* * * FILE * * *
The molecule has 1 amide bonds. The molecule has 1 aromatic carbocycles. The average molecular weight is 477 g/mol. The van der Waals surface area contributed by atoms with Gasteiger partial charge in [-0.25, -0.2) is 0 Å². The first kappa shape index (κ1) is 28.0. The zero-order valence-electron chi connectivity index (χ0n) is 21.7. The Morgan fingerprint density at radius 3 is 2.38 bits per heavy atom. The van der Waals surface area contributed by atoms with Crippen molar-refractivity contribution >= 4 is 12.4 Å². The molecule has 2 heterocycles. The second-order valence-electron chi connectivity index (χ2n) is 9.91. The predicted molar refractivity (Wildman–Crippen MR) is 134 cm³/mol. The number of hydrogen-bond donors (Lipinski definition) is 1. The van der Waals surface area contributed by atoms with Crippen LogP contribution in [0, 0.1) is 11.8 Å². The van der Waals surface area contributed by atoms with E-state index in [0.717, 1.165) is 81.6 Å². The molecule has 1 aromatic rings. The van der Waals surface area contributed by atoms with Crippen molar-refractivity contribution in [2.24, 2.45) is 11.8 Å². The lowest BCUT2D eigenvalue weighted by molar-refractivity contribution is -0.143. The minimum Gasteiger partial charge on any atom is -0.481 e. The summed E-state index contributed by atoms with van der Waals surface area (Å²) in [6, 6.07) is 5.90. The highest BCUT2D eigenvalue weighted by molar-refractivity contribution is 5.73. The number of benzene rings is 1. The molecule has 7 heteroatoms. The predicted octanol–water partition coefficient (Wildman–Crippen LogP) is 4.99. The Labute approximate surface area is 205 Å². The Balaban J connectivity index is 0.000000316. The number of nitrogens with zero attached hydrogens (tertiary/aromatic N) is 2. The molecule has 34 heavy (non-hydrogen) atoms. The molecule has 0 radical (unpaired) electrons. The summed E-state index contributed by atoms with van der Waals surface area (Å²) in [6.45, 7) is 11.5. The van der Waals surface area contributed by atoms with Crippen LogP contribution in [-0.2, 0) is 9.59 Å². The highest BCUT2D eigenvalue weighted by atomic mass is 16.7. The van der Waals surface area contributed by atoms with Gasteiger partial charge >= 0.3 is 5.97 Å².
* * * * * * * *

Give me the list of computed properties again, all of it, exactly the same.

The molecule has 1 amide bonds. The molecule has 1 aromatic carbocycles. The average molecular weight is 477 g/mol. The van der Waals surface area contributed by atoms with Gasteiger partial charge in [-0.25, -0.2) is 0 Å². The first kappa shape index (κ1) is 28.0. The zero-order valence-electron chi connectivity index (χ0n) is 21.7. The Morgan fingerprint density at radius 3 is 2.38 bits per heavy atom. The van der Waals surface area contributed by atoms with Crippen molar-refractivity contribution >= 4 is 12.4 Å². The molecule has 2 heterocycles. The second-order valence-electron chi connectivity index (χ2n) is 9.91. The predicted molar refractivity (Wildman–Crippen MR) is 134 cm³/mol. The number of hydrogen-bond donors (Lipinski definition) is 1. The van der Waals surface area contributed by atoms with Crippen LogP contribution in [0, 0.1) is 11.8 Å². The van der Waals surface area contributed by atoms with E-state index in [0.717, 1.165) is 81.6 Å². The molecule has 1 aromatic rings. The van der Waals surface area contributed by atoms with Crippen molar-refractivity contribution in [2.24, 2.45) is 11.8 Å². The lowest BCUT2D eigenvalue weighted by molar-refractivity contribution is -0.143. The minimum Gasteiger partial charge on any atom is -0.481 e. The summed E-state index contributed by atoms with van der Waals surface area (Å²) in [6, 6.07) is 5.90. The highest BCUT2D eigenvalue weighted by molar-refractivity contribution is 5.73. The number of benzene rings is 1. The molecule has 7 heteroatoms. The predicted octanol–water partition coefficient (Wildman–Crippen LogP) is 4.99. The Labute approximate surface area is 205 Å². The Balaban J connectivity index is 0.000000316. The number of nitrogens with zero attached hydrogens (tertiary/aromatic N) is 2. The molecule has 34 heavy (non-hydrogen) atoms. The molecule has 0 radical (unpaired) electrons. The summed E-state index contributed by atoms with van der Waals surface area (Å²) in [6.45, 7) is 11.5. The van der Waals surface area contributed by atoms with Crippen LogP contribution in [-0.2, 0) is 9.59 Å². The highest BCUT2D eigenvalue weighted by atomic mass is 16.7. The van der Waals surface area contributed by atoms with Gasteiger partial charge >= 0.3 is 5.97 Å².